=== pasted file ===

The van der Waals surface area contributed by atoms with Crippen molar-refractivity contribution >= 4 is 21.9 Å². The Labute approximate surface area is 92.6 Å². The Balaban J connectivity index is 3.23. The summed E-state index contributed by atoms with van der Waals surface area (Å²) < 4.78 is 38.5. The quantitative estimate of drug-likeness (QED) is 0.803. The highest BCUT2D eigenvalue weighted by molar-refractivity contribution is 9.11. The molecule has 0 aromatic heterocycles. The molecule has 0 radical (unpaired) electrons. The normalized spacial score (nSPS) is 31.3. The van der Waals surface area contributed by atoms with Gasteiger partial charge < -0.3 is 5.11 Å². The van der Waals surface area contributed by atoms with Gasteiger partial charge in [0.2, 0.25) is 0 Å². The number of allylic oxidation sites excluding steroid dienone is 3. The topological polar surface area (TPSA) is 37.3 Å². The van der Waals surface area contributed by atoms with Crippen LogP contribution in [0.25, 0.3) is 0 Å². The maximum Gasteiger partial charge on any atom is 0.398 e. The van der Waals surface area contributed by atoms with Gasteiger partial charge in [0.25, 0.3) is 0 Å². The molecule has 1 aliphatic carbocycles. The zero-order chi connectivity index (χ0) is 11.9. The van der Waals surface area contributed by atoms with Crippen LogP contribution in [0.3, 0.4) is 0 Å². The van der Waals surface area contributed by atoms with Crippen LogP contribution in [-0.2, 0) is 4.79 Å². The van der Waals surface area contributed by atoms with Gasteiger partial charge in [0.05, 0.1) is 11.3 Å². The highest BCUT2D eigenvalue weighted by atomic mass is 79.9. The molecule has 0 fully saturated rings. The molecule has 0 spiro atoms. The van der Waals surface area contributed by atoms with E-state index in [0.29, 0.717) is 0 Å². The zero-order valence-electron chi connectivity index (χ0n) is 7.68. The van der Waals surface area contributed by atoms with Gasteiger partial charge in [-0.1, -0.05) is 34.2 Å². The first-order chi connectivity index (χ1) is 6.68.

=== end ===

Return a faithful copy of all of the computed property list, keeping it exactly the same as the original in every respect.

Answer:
The van der Waals surface area contributed by atoms with Crippen molar-refractivity contribution >= 4 is 21.9 Å². The Labute approximate surface area is 92.6 Å². The Balaban J connectivity index is 3.23. The summed E-state index contributed by atoms with van der Waals surface area (Å²) < 4.78 is 38.5. The quantitative estimate of drug-likeness (QED) is 0.803. The highest BCUT2D eigenvalue weighted by molar-refractivity contribution is 9.11. The molecule has 0 aromatic heterocycles. The molecule has 0 radical (unpaired) electrons. The normalized spacial score (nSPS) is 31.3. The van der Waals surface area contributed by atoms with Gasteiger partial charge < -0.3 is 5.11 Å². The van der Waals surface area contributed by atoms with Gasteiger partial charge in [0.2, 0.25) is 0 Å². The number of allylic oxidation sites excluding steroid dienone is 3. The topological polar surface area (TPSA) is 37.3 Å². The van der Waals surface area contributed by atoms with Crippen LogP contribution in [0.25, 0.3) is 0 Å². The maximum Gasteiger partial charge on any atom is 0.398 e. The van der Waals surface area contributed by atoms with Gasteiger partial charge in [0.25, 0.3) is 0 Å². The molecule has 1 aliphatic carbocycles. The zero-order chi connectivity index (χ0) is 11.9. The van der Waals surface area contributed by atoms with Crippen LogP contribution in [0.3, 0.4) is 0 Å². The van der Waals surface area contributed by atoms with Crippen LogP contribution in [-0.2, 0) is 4.79 Å². The van der Waals surface area contributed by atoms with Gasteiger partial charge in [0.05, 0.1) is 11.3 Å². The highest BCUT2D eigenvalue weighted by atomic mass is 79.9. The molecule has 0 fully saturated rings. The molecule has 0 spiro atoms. The van der Waals surface area contributed by atoms with E-state index in [0.29, 0.717) is 0 Å². The zero-order valence-electron chi connectivity index (χ0n) is 7.68. The van der Waals surface area contributed by atoms with Gasteiger partial charge in [-0.1, -0.05) is 34.2 Å². The first-order chi connectivity index (χ1) is 6.68.